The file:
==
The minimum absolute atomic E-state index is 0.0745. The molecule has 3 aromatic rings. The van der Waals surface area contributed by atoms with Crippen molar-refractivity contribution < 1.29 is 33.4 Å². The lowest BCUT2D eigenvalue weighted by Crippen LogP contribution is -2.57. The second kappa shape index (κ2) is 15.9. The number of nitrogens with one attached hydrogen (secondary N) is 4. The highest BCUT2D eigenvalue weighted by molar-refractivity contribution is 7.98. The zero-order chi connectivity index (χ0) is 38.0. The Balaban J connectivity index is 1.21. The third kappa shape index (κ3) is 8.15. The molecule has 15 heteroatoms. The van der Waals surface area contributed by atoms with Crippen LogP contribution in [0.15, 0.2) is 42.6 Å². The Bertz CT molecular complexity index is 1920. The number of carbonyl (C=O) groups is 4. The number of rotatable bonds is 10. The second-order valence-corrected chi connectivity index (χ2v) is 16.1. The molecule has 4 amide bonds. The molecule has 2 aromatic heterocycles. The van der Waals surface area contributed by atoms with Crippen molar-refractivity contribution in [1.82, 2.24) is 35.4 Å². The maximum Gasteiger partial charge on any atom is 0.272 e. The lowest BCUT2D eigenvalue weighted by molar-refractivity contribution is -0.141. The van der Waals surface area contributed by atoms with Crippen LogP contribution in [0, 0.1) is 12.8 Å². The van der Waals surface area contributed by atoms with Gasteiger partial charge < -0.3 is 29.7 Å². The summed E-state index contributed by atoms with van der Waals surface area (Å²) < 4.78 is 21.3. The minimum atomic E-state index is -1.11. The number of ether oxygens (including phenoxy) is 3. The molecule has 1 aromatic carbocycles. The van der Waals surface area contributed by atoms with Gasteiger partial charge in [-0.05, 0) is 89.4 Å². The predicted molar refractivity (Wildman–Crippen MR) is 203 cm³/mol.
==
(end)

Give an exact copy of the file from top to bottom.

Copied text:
The minimum absolute atomic E-state index is 0.0745. The molecule has 3 aromatic rings. The van der Waals surface area contributed by atoms with Crippen molar-refractivity contribution < 1.29 is 33.4 Å². The lowest BCUT2D eigenvalue weighted by Crippen LogP contribution is -2.57. The second kappa shape index (κ2) is 15.9. The number of nitrogens with one attached hydrogen (secondary N) is 4. The highest BCUT2D eigenvalue weighted by molar-refractivity contribution is 7.98. The zero-order chi connectivity index (χ0) is 38.0. The Balaban J connectivity index is 1.21. The third kappa shape index (κ3) is 8.15. The molecule has 15 heteroatoms. The van der Waals surface area contributed by atoms with Crippen LogP contribution in [0.15, 0.2) is 42.6 Å². The Bertz CT molecular complexity index is 1920. The number of carbonyl (C=O) groups is 4. The number of rotatable bonds is 10. The second-order valence-corrected chi connectivity index (χ2v) is 16.1. The molecule has 4 amide bonds. The molecule has 2 aromatic heterocycles. The van der Waals surface area contributed by atoms with Crippen molar-refractivity contribution in [1.82, 2.24) is 35.4 Å². The maximum Gasteiger partial charge on any atom is 0.272 e. The lowest BCUT2D eigenvalue weighted by molar-refractivity contribution is -0.141. The van der Waals surface area contributed by atoms with Crippen LogP contribution in [0, 0.1) is 12.8 Å². The van der Waals surface area contributed by atoms with Gasteiger partial charge < -0.3 is 29.7 Å². The summed E-state index contributed by atoms with van der Waals surface area (Å²) < 4.78 is 21.3. The minimum atomic E-state index is -1.11. The number of ether oxygens (including phenoxy) is 3. The molecule has 1 aromatic carbocycles. The van der Waals surface area contributed by atoms with Gasteiger partial charge in [-0.05, 0) is 89.4 Å². The predicted molar refractivity (Wildman–Crippen MR) is 203 cm³/mol.